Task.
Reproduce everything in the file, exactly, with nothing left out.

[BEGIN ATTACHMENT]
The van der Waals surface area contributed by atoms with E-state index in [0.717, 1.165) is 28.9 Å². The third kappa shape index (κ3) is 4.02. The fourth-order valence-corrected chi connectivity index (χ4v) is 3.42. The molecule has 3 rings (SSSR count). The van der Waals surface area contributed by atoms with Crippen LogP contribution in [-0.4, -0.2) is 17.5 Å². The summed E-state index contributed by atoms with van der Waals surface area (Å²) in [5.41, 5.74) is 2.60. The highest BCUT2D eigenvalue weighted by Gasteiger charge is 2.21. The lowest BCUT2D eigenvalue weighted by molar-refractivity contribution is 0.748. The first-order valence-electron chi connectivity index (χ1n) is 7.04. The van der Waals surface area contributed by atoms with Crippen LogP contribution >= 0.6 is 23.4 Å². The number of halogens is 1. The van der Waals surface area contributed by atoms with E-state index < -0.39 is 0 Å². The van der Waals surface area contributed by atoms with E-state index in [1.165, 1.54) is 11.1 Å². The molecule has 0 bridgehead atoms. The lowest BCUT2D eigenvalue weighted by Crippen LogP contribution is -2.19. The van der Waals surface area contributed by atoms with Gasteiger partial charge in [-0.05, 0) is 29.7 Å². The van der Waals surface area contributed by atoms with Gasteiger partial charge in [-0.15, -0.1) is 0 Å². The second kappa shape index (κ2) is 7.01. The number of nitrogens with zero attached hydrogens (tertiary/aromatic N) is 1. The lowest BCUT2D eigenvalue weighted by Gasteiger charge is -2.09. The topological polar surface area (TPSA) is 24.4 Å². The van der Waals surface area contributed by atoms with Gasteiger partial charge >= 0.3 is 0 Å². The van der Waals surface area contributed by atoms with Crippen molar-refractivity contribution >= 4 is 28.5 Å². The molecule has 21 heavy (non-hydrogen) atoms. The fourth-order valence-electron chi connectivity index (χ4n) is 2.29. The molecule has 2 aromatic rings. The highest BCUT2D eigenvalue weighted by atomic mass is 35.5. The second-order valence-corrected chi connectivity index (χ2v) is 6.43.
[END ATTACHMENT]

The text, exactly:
The van der Waals surface area contributed by atoms with E-state index in [0.717, 1.165) is 28.9 Å². The third kappa shape index (κ3) is 4.02. The fourth-order valence-corrected chi connectivity index (χ4v) is 3.42. The molecule has 3 rings (SSSR count). The van der Waals surface area contributed by atoms with Crippen LogP contribution in [-0.4, -0.2) is 17.5 Å². The summed E-state index contributed by atoms with van der Waals surface area (Å²) in [5.41, 5.74) is 2.60. The highest BCUT2D eigenvalue weighted by Gasteiger charge is 2.21. The lowest BCUT2D eigenvalue weighted by molar-refractivity contribution is 0.748. The first-order valence-electron chi connectivity index (χ1n) is 7.04. The van der Waals surface area contributed by atoms with Crippen LogP contribution >= 0.6 is 23.4 Å². The number of halogens is 1. The van der Waals surface area contributed by atoms with E-state index < -0.39 is 0 Å². The van der Waals surface area contributed by atoms with E-state index in [1.165, 1.54) is 11.1 Å². The molecule has 0 bridgehead atoms. The lowest BCUT2D eigenvalue weighted by Crippen LogP contribution is -2.19. The van der Waals surface area contributed by atoms with Gasteiger partial charge in [-0.05, 0) is 29.7 Å². The van der Waals surface area contributed by atoms with Gasteiger partial charge in [-0.15, -0.1) is 0 Å². The second kappa shape index (κ2) is 7.01. The number of nitrogens with zero attached hydrogens (tertiary/aromatic N) is 1. The lowest BCUT2D eigenvalue weighted by Gasteiger charge is -2.09. The topological polar surface area (TPSA) is 24.4 Å². The van der Waals surface area contributed by atoms with Gasteiger partial charge >= 0.3 is 0 Å². The van der Waals surface area contributed by atoms with Crippen molar-refractivity contribution >= 4 is 28.5 Å². The molecule has 21 heavy (non-hydrogen) atoms. The fourth-order valence-electron chi connectivity index (χ4n) is 2.29. The molecule has 2 aromatic rings. The highest BCUT2D eigenvalue weighted by atomic mass is 35.5. The second-order valence-corrected chi connectivity index (χ2v) is 6.43.